BILLY Gillen refers to me as a ‘country man’ and try as I might to present myself as a Belfast man I can't, so it is incumbent on me to say that Billy is right.
Now the truth is that In most situations I rarely agree that Billy is right. As a country man (or a culchie as Billy calls me behind my back) I measure the year in landmarks rather than in months or seasons. After the first daffodils we wait for the first cuckoo, and having marvelled once again at the magic of the apple blossom we go through a number of days when it seems as if it will never get dark. Then our eyes are drawn to the big round bales (we used to see the corn stooks) in the fields of Meath and Louth as the train rolls northwards after our last trip of the year to Croke Park.
After some time counting the swallows on the telephone wires as they gather noisily while preparing to migrate and before we see the advertisements for the much-needed goods for Christmas I usually get my first cold of the season. It's then I look to see if the heavy woollen jumper I was wearing last year has any holes in it as I hold it up to the light.
Occasionally my cold is late. I can remember one year it was Lent (I had just gone off the drink) when it arrived. I wasn't too sure about the cause of the symptoms: hands shaking, my throat was parched; it was a Friday night and the messages on my phone told me that Billy, Jim and Joey were taking advantage of the Happy Hour. The year Armagh won the Sam Maguire Cup it arrived on Christmas Eve for I remember being in the hall making a phone call on the house phone (the battery on my Nokia was dodgy and I had no credit left).
I had one mighty sneeze which blew the orange and white balloons off the Christmas tree and the fairy lights seemed to blink more frequently than usual. It was apparent to me that another sneeze would blow the fuse. I have to say that these were rare exceptions for as a rule on the day I buy anti-freeze for the car I call in the chemist shop for anti-sneeze stuff. When my cold arrives it usually stays with me until the hard frosts have gone and the Culchies are saying, “There's a quare wee lengthening in the days now, isn't there?”
Of course I tell myself I get several colds during the year but on reflection I know I just had one. As there is only one cure that I know of, as they say in Tandragee, “It didn’t go away, you know.”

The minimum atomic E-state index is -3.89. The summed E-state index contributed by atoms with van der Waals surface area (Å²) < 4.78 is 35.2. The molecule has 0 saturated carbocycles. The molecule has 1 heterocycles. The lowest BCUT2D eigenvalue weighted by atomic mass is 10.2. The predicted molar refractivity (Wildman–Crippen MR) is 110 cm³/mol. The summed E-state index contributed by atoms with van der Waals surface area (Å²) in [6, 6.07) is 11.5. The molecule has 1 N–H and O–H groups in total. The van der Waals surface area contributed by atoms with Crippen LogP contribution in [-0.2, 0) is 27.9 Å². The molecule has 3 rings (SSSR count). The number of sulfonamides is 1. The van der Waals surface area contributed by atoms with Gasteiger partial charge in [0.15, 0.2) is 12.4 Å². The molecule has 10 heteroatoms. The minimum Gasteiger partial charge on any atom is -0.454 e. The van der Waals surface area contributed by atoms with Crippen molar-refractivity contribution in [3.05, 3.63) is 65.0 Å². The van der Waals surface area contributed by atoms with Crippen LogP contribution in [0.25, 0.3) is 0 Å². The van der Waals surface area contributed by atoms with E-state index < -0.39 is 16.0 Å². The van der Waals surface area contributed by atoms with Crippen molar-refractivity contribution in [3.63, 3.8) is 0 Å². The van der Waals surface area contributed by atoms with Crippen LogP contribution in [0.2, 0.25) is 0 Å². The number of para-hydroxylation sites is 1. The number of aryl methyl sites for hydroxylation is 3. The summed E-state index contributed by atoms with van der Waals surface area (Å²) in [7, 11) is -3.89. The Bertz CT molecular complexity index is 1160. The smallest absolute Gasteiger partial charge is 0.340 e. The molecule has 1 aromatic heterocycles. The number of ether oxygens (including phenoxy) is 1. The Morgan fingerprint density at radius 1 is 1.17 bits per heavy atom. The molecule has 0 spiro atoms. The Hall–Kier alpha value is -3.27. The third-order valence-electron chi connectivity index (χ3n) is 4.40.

With the cold there is little point in going to the doctor, apart from getting the line to cover the wee annual holiday from work, for he will tell you to go to bed when you don’t feel well and stay there, lest you pass the infection on.
Most of us are not too concerned at the lack of a proper cure for the common cold for it has several advantages.
A good cold turns even the greatest miser into a spendthrift. You'll see men with a dose of it buying six handkerchieves in one go. They’ll make their way to the nearest chemist shop and ask for, “Something for the cold.” In saying “something” he means anything and the price of what he is offered is never disputed.
In the pub, instead of a simple bottle of beer he will order hot toddies and towards the end of the night he will confide in the barman that he needs a noggin of Jameson and a small bottle of rum to see him through the night.
The common cold is the source of many of the world’s industries. It helps not only the chemist and the doctor but the greengrocer, the draper, the farmer and the docker. It means mufflers, flannels, hot water bottles, sprays, ointments, rubs, menthol and cinnamon and all forms of vegetable products which have to be gathered, packaged and distributed. It means trains, ships, invoices and more. Bottles, tumblers, corks, hot punch and balls of malt.
One in five workers will take time off from work with the common cold each year
Sneezing, scratchy throat, runny nose – everyone knows the first signs of a cold, probably the most common illness known. Although the common cold is usually mild, with symptoms lasting a week or less, it was, until this year, a leading cause of doctor visits and of school and job absenteeism. It accounts for one week’s absence per year per worker.
It’s rare for a man to go back to work and tell the boss he had a common cold last week. Instead he will relate the symptoms and discomforts of the flu.
Only symptomatic treatment is available for uncomplicated cases of the common cold: bed rest, plenty of fluids, gargling with warm salt water, petroleum jelly for a raw nose, and aspirin or acetaminophen to relieve headache or fever and a wee drop of the hot cratur.
The common cold has been called a public nuisance or menace but it might also be seen as a blessing in disguise as it helps some individuals to slow down, to stop burning the candle at both ends and to send us to bed early at least once in a while
When Joey from Ligoniel phoned Billy Gillen last week and told him he thought he had a cold, Billy told him to stay up the mountain and pray to God that he had just that and nothing more. Billy has often advised Joey that in that situation he should heat up a little drop of poitín in a saucepan. When it is really hot a dollop of honey should be added. The liquid should now be poured into a preheated glass and consumed in bed.
”If you wake up the following morning you will feel great,” advised Billy. Joey’s problem is that he hasn't got any poitín. Billy says he is running low as he gets his from a culchie and hasn't seen him for two days.
That's all I can tell you tonight for just now for I feel I have a cold coming on. I saw a lemon in the fridge earlier. Now I wonder if there's any Jameson left?